Thursday, May 04, 2006
The Immigration Controversy: Part I. What did people expect?
I know it isn’t the right attitude, but I have to admit that I’m somewhat bemused over this whole immigration flap.
A couple of caveats:
1) I recognize that some kind of globalization is necessary. It is a scandal and a sin that most of the people in the world live on less than a couple of dollars a day. We all need to help to lift them out of that poverty, but it shouldn’t be done the way it is being done now, with the weakest and most vulnerable being forced into a race to the bottom so that a relative few can live in 4,000 square foot houses.
2) I am in favor of legal immigration. It has always been the nation’s life-blood. We should welcome the stranger. For those who are already here illegally, I think that we need to do something to normalize their status. For those who have not arrived yet, but are sure to do so, I honestly don’t know what can be done. I bear no animosity towards anyone for their race, color, ethnicity, or national origin, although I am not above joking or wisecracking about them, just as I would regarding people of my own ethnicity. We all need to be able to laugh at ourselves.
For years I have been railing on and on to anyone who would listen about outsourcing and offshoring. I live less than 20 miles from where I work, and I work with foreigners all day, onshore and offshore. Very nice fellows for the most part. Skilled and hard-working. I see and interact more with foreigners every day than I do with my own friends and neighbors.
Not one of them is the slightest bit interested in being an American.
The company I work for is sending work overseas as fast as it possibly can, and the scope of work that is being done offshore is climbing higher and higher up the skill chain. The company eyes my position like a hungry hawk, waiting for the day that I have finally dug my own grave deep enough so that they can throw me into it and replace me with someone offhsore…. While there’s a war on. I’ve seen guys in their 40’s and 50’s pushed out this way, and I’ve seen them fall into a sort of abyss. It is a constant challenge to stay educated, keep moving and find ways to “add value”. Most of this lament falls on deaf ears. If you go on about this, you’re considered a baby. A protectionist. A socialist. An “economic girlie-man”. I hear:
“That’s just the free market. It works better for everyone in the long term”.
“Stop your whining… You work for a Fortune 500 company, live in a nice suburb, and own two SUV’s. What’s going to happen to you? Nothing.”.
And so on… I’ve largely come to terms with it over the last few years. I know that I probably couldn’t survive a learned economic debate over it. I suppose it just doesn’t resonate with people until it comes to the day that it threatens their own jobs. I admit that I never really cared when it affected auto and textile workers.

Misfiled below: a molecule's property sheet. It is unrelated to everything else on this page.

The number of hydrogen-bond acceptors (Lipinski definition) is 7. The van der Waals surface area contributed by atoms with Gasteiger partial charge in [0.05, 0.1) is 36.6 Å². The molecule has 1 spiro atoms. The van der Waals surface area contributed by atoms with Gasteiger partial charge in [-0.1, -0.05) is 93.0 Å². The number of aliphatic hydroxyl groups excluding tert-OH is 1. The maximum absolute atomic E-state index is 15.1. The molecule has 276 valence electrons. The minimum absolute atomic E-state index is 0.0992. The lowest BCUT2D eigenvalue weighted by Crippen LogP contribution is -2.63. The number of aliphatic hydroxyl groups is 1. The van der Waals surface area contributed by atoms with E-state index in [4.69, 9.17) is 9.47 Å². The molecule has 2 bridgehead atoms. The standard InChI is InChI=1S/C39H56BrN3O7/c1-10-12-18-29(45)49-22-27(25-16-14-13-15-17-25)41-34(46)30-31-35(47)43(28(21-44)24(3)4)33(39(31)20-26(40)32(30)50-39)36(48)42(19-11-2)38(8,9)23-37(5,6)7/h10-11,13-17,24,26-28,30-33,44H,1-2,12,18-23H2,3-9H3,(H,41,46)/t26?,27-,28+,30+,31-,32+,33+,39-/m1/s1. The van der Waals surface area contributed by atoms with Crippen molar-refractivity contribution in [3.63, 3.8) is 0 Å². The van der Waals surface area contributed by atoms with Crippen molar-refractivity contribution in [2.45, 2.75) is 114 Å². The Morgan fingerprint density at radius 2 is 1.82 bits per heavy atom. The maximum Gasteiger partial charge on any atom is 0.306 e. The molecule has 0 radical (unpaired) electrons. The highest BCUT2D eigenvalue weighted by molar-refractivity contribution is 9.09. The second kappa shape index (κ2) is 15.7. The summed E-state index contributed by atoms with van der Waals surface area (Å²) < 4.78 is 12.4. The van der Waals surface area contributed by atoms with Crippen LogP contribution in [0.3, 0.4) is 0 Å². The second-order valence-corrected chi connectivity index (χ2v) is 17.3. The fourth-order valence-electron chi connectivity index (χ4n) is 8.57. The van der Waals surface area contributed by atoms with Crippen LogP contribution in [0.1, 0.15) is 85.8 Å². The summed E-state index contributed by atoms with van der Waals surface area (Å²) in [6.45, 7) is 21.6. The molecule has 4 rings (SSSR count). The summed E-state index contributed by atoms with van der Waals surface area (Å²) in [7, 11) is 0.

What I am describing happens at the corporate level with the closest cooperation with the government. It enjoys this administration’s heartiest encouragement. The Democrats are hardly any different. As far as I’m concerned, illegal immigration is the same syndrome, also coming from that level, but coming up as a groundswell from the bottom as well.
There is only one reason why most illegal immigrants are here. It is because people want to hire them. If you want to “blame” anyone, don’t blame the illegal immigrant. He's just trying to make a living. If there is anyone to blame at all, the blame lies on the rest of us.
This country has an insatiable, voracious appetite for cheap, disposable labor (it has in the past, and would in the future, try to get way with free labor if it could). Conversely, it has no tolerance for inflation. From the boardrooms of the biggest corporations, to the smallest of businesses, to the kitchens of the suburban wife, it is the same need.
Of all the folks who call talk-radio screaming about illegal immigration, I wonder how many of them:
- Eat meat and chicken processed by Tyson, where the slaughterhouses and meat-packing plants are staffed by illegal Mexican immigrants.
- Eat fruit picked by illegal Guatemalan immigrants.
- Hire "Mike’s Landscaping service", with the crews made of illegals from El Salvador.
- Hire "Pat’s Painting", with painters here illegally from Panama.
- Hire "Bob’s Construction", with plasterers here illegally from Ireland.
- Hire undocumented nannies from Sweden or the Dominican Republic.
- Hire undocumented cleaning ladies from Brazil.
Globalization cheerleaders like Tom Friedman are always telling us now that the world is flat, and that we need to be ready to compete globally in this new economy. It makes you wonder in the long run what the benefits of citizenship will be. If the corporations aren't watching our backs, and the government isn't watching our backs, is anyone? National borders are taking on less significance and are gradually disappearing. Well, if the laws are being changed so that capital and corporations can easily flow across national borders, why are we surprised when workers take it upon their initiative to do the same thing?
Yes, we have lost control over our own borders, which is a very dangerous thing in a time of war, but under the prevailing philosophy in which we run our economy, it was entirely predictable and inevitable. What did people expect?
Next, how I became a member of the "overclass".